The vegan fitness community is ever-growing, and everyday I am surprised by some of the amazing athletes and their achievements in the global growing lifestyle and fitness trend that is veganism. However, I'm also consistently astounded with the level of rubbish that many vegans expound and recommend when it comes to developing physical fitness, whether that's endurance athletes, bodybuilders, strength athletes, MMA fighters etc.
The key root of this misinformation is quite easy to analyse. The omnivorous fitness discussion centres around one macronutrient primarily: protein. From high-protein, low-carb diets, to discussions about the best sources of protein which are almost invariably focused on animal products. Milk, meat, chicken breast, egg whites, steak, chicken breast, salmon, cheese, chicken breast, chicken breast, more chicken breast.
Thus, the vegan fitness community can feel a little excluded from these discussions, as we come in feebly suggesting 'tofu' only to be, at best subtly ignored, at worst receive a barrage of misinformation about soy and bitch-tits in men, followed up by a swift 'vegans can't build muscle!!1'.
The truth is vegans can build muscle. We have plenty of proof of this. Just take a look at Robert Cheeke's Vegan Bodybuilding site, or PlantBuilt. But the rules don't change. Building muscle requires heaps of protein, no matter who you are.
Vegans have access to so many protein sources, really they should be offering their chicken breast obsessed friends advice and ideas for alternative meals. We've got soy in all its forms (tempeh, tofu, soy milk, edamame etc), nuts & seeds, quinoa, seitan, hemp, lentils, beans of so many varieties, faux meats and many more. And some delicious vegan protein shakes on the market too. You know the old adage 'for every animal you don't eat, I'll eat three'? Vegans should be telling omnis that for every chicken breast eaten, they'll eat three. Made of seitan. And lovingly accompanied by quinoa. And a portion of broccoli, of course.
But the vegan fitness community has become its own worst enemy. Recommendations often seem to point to everything but protein. Raw diets, juicing, 80/10/10, frugivore: these diets have their place, sure, but they seem to have become the ubiquitous answer given to any vegan fitness related question. Whenever questioned, fall-back responses are always in place. I have nothing against raw diets – indeed, I follow a raw vegan diet on an occasional basis, usually for a week or two at a time. That said, there's an unfortunate tendency to rely on vague unfounded arguments whenever someone questions raw. I'm sorry but if your response to a fallacy in your nutritional reasoning is along the lines of 'those 50 studies that directly prove what you just said are all incorrect because they were funded by corporations' or perhaps some barrel-scraping notion of micro-micronutrients such as antioxidants or enzymes being the be all and end all of health and fitness then I am going to ignore you.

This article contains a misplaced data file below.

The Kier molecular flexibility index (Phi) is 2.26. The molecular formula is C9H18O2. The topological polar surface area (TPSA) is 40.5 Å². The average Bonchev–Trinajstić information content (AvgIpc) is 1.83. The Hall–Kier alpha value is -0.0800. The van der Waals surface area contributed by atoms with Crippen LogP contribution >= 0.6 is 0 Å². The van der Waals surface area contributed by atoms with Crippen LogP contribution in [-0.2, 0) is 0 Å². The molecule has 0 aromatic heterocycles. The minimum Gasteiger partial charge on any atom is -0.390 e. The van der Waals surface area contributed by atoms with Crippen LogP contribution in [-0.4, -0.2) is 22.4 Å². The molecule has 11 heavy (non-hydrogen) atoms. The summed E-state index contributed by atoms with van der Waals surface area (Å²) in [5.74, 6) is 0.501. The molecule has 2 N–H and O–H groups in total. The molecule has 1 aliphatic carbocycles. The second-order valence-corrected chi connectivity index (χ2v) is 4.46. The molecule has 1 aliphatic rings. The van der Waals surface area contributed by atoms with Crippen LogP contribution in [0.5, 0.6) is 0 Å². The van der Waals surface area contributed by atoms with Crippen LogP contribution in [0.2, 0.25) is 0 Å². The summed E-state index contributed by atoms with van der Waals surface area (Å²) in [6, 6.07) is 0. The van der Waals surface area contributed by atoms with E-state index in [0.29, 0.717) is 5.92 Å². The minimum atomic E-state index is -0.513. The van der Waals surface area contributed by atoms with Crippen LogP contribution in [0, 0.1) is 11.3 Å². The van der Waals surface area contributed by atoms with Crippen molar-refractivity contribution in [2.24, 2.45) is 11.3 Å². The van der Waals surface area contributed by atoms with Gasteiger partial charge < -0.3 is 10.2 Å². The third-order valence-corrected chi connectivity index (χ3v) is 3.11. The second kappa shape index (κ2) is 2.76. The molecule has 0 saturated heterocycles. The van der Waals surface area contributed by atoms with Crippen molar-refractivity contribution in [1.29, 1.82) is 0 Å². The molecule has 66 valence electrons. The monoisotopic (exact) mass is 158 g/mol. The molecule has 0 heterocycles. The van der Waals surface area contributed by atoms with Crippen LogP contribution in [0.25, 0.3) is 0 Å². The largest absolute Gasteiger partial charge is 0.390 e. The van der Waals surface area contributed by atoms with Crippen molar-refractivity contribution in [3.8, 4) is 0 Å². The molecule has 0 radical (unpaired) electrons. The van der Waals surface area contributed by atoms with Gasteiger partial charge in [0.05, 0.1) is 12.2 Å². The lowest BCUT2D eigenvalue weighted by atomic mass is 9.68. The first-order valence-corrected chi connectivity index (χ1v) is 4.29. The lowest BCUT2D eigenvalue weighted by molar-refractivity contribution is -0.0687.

There's enough information out there already (much of it funded by very legitimate sources) as to what pertains to a healthy diet. Protein is part of that equation, and depending on your fitness goals it can be quite a big part of it.
I understand the fears around this. I understand the desire to reinvent the wheel and hope for the best. As mentioned, protein has become almost synonymous with meat. To further this, there are numerous diets out there that rely on high-protein utilising a high-meat intake. Paleo, Atkins, and at the furthest extreme, Keto.
But it doesn't have to be this way. Veganism needs to prove itself and all the tools to do it are there. We have more and more fantastic vegan protein sources and products hitting the market all the time. This isn't an article to recommend what you should be eating – there's whole hosts of info out there about that. Just check out Kai's article on weightloss on a vegan diet as the tip of the iceberg. However, I'll say this much – protein is a necessity. We should take conscious steps to include it in our diets, at higher than average quantities if you're following a fitness regime. Taking conscious steps to avoid protein and healthy fats is a bizarre concept in my eyes.
But there's more to it than simply being healthy. Veganism is, for most, an ethical choice beyond all else. And that's where you can do some good too. Let's support the companies out there selling vegan supplements and products – some of which are exclusively vegan. Ignoring these companies in favour of dubious dietary patterns is only going to damage veganism's reputation and its reach into the fitness community.
Just some of the companies out there creating, marketing and selling vegan products:
Nature's Whey (UK) – range of vegan supplements and protein
Vega (US) – Great range of vegan supplements
Sunwarrior (US but launching in UK) – raw vegan protein powders
Good Hemp Nutrition (UK) – a range of hemp products, including protein powder
Reflex Nutrition (UK) – non-vegan company, but creates a delicious vegan protein powder at a very reasonable price
MyProtein (UK) – non-vegan company, but labels vegan-friendly products and produces a 'vegan blend' protein.
True Nutrition (US) – non-vegan company with a large range of vegan proteins including potato protein powder!
And there's loads more. But these companies need support and money to make vegan proteins a financially viable market.
I think sadly, the synonymity between protein and meat in the fitness world has put vegans off consuming healthy, well evidenced diets which will help them achieve their fitness goals. It's time we looked at this issue realistically, and gave our support to all the vegan protein products and companies that are out there. Veganism is doing no one any favours by trying to reinvent good nutrition, least of all its stand in the fitness community.